The big story this week has been the surge in US inflation.
From the BBC:
‘US inflation surged in April from a year earlier as the economic recovery picked up.
‘Consumer prices jumped 4.2% in the 12 months through to April, up from 2.6% in March and marking the biggest increase since September 2008.
‘The report from the US Labor Department comes amid fears that rising consumer prices could push up interest rates.’
The culprits were food and used cars. As they continued:
‘Prices of second-hand cars increased by 10% in comparison with March — the biggest monthly increase since records began. The Labor Department said that accounted for more than one-third of the overall jump.’
People are buying used cars in a bid to avoid public transport.
But it’s not just in those areas that inflation is showing up. Last week I wrote about how inflation was already showing in commodities.
The idea of higher inflation has dragged stocks down this week…and if there’s anything that can pop things, it’s the possibility of higher interest rates with so much debt in the system.
The Fed isn’t worried, they say they see this inflation as transitory. They don’t seem in a rush to raise interest rates anytime soon, even with inflation rising and real interest rates at negative.
Remember the good old days when we would rely on interest rates as an income stream…or salary increases?
We would exchange our time for working in exchange for a salary…we would save up…buy a home…build a portfolio. Everything we buy costs us our time. But the value of our time doesn’t get us as much anymore.
The income stream of building wealth through work and salary increases is pretty much gone. Salaries are stagnant, and your savings move you backwards. Instead, it’s assets who have been seeing all the price increases.
You can definitely see this in property. Property prices have been rising quicker than salaries for decades now. So have the stock markets…asset prices appreciating faster than salaries force people into getting into more debt to buy a home. Deposits are a huge hurdle for young families.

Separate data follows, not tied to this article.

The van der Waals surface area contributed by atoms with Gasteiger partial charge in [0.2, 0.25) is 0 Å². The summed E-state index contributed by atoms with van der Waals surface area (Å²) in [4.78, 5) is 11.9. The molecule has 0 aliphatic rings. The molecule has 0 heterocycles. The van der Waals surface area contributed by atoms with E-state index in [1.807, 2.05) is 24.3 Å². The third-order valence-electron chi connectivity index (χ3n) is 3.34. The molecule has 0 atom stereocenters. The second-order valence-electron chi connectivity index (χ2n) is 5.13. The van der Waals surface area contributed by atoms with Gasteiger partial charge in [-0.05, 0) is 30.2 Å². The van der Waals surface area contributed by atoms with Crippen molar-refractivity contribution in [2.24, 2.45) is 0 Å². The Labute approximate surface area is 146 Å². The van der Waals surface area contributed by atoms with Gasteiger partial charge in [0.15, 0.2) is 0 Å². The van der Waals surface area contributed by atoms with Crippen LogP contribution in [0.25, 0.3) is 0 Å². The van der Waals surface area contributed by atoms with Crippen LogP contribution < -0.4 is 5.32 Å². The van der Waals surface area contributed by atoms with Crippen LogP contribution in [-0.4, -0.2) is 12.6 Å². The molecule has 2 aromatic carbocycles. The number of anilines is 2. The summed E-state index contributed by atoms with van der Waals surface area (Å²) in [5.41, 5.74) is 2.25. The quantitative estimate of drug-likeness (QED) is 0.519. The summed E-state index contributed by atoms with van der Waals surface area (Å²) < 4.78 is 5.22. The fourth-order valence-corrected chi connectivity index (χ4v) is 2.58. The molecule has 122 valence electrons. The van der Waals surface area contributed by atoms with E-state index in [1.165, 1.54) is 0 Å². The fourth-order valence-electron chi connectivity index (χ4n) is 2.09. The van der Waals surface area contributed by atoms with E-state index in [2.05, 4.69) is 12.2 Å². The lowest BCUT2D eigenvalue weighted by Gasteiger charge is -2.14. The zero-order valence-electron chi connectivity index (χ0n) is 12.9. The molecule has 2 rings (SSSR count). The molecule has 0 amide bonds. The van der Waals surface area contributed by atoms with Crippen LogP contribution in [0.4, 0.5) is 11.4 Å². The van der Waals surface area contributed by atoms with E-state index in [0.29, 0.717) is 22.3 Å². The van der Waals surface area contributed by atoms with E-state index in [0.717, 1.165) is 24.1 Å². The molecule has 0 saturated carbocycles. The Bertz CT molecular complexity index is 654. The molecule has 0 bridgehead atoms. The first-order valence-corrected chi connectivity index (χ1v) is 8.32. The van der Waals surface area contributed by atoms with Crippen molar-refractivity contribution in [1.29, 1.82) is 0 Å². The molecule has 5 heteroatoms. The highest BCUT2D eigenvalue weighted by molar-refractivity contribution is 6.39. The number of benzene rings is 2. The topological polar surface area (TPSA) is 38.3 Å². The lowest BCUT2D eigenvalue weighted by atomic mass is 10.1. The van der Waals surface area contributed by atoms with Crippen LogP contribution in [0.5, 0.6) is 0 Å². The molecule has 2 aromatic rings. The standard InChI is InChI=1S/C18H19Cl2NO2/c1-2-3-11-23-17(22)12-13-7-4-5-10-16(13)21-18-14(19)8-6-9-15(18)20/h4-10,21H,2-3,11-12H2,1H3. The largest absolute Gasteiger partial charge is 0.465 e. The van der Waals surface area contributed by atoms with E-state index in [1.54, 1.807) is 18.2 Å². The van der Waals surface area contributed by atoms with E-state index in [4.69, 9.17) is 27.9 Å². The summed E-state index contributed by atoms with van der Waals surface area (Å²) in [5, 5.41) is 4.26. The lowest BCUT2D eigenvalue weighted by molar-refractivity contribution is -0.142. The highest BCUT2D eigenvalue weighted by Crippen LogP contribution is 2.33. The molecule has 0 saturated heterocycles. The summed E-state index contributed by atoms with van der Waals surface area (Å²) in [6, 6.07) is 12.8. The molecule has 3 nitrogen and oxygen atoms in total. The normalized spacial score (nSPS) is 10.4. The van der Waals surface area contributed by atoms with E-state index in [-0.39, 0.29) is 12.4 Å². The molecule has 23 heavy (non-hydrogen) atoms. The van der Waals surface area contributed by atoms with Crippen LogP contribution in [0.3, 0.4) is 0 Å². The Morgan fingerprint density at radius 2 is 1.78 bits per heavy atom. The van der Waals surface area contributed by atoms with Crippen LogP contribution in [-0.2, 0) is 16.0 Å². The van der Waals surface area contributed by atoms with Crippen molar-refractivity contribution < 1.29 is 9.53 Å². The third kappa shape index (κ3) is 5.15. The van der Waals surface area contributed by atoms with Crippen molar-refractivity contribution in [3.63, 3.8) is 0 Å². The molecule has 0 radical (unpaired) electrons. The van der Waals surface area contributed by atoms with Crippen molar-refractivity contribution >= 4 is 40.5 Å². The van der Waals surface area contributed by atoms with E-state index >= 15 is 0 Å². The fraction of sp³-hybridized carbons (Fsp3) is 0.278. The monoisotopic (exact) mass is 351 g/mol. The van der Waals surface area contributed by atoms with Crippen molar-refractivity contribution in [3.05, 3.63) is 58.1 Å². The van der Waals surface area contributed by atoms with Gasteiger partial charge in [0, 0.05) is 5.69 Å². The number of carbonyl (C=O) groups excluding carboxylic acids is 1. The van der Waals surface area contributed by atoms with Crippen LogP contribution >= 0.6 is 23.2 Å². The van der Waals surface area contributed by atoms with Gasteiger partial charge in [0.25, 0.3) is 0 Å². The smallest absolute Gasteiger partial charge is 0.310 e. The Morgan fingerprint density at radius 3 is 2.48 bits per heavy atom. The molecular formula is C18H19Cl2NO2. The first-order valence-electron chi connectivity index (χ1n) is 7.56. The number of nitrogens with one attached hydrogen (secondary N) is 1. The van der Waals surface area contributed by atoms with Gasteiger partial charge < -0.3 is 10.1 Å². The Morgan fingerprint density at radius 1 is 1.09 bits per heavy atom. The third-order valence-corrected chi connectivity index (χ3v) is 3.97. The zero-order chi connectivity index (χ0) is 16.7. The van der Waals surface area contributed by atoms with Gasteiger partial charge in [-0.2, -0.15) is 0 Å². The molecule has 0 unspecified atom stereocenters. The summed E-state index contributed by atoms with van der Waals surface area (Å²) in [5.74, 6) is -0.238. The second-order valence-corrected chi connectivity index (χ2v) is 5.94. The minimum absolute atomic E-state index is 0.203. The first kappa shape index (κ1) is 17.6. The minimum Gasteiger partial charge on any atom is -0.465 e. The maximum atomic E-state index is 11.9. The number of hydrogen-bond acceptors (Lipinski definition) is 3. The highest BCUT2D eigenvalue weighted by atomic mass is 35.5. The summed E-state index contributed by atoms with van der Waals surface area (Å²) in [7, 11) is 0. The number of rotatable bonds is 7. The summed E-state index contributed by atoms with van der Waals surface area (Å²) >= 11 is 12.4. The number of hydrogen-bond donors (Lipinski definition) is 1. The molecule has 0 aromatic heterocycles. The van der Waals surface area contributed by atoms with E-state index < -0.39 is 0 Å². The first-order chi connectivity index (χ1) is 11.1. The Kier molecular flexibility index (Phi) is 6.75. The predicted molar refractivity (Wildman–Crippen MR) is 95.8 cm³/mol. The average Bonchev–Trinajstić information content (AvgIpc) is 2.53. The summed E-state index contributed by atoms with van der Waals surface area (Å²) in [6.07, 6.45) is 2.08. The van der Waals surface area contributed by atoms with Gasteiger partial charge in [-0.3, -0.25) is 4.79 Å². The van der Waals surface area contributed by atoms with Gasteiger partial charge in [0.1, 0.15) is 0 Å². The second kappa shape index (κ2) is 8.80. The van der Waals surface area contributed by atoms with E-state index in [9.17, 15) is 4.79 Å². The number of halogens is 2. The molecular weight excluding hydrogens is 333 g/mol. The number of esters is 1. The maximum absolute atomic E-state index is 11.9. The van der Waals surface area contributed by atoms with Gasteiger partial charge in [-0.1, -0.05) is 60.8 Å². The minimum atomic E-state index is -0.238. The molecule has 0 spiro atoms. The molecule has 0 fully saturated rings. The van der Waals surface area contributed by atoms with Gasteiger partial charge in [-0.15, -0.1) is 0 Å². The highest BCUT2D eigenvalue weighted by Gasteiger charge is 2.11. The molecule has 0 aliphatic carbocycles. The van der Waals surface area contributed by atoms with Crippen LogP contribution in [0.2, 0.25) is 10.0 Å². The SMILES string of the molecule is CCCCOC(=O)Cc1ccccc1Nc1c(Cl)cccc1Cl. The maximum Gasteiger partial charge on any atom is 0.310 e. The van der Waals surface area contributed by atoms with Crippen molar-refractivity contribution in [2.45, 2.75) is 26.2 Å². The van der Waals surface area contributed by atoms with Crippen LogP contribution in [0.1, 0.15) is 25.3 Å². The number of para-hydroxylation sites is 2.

Money is mostly coming out from asset appreciation instead of salary growth. There is a real disconnect from the real economy.
And more recently, speculation is rampant. There’s clearly an appetite for risk with interest rates at close to zero to take on higher amounts of debt to increase wealth.
But these distortions are mostly the consequence of years of central bank manipulation of the economy.
When property prices collapsed in 2008, central banks lowered interest rates and started quantitative easing.
It didn’t create inflation but it affected asset prices and created a sort of wealth effect.
And then when the real crisis hit last year, central banks threw everything they had to stop the fallout.
I mean, take a look at the chart below. It shows the US money supply in circulation for the last 60 years along with checking and savings accounts (with less than US$100,000) in banks and money market mutual funds.
Source: US FRED
The policies propped up asset prices once again. Even with a once-in-a-century pandemic asset prices didn’t collapse.
For a while now that has been the name of the game.
That is, printing and stimulating through unconventional policies like quantitative easing and lower, close to zero interest rates. Growth in the US has mostly come from these policies instead of from economic growth.
The problem with this game is that as soon as liquidity and access to debt stops, prices collapse, much like they did in Spain or the US in 2008.
On that note, my colleagues Ryan Dinse and Greg Canavan say there’s an alternative financial system starting to emerge, with two systems now operating in tandem. You can find more about that here.
We’ve had a record-long boom. Markets are at a high and so is property…even with a pandemic raging we’re starting to see some signs of inflation picking up.
Is this transitory?
Who knows. No one has a crystal ball here, not even the Fed.
With real interest rates at negative, in my mind it’s a good idea to invest in real things, like gold. Or commodities key for the renewable energy transition that could benefit from inflation.
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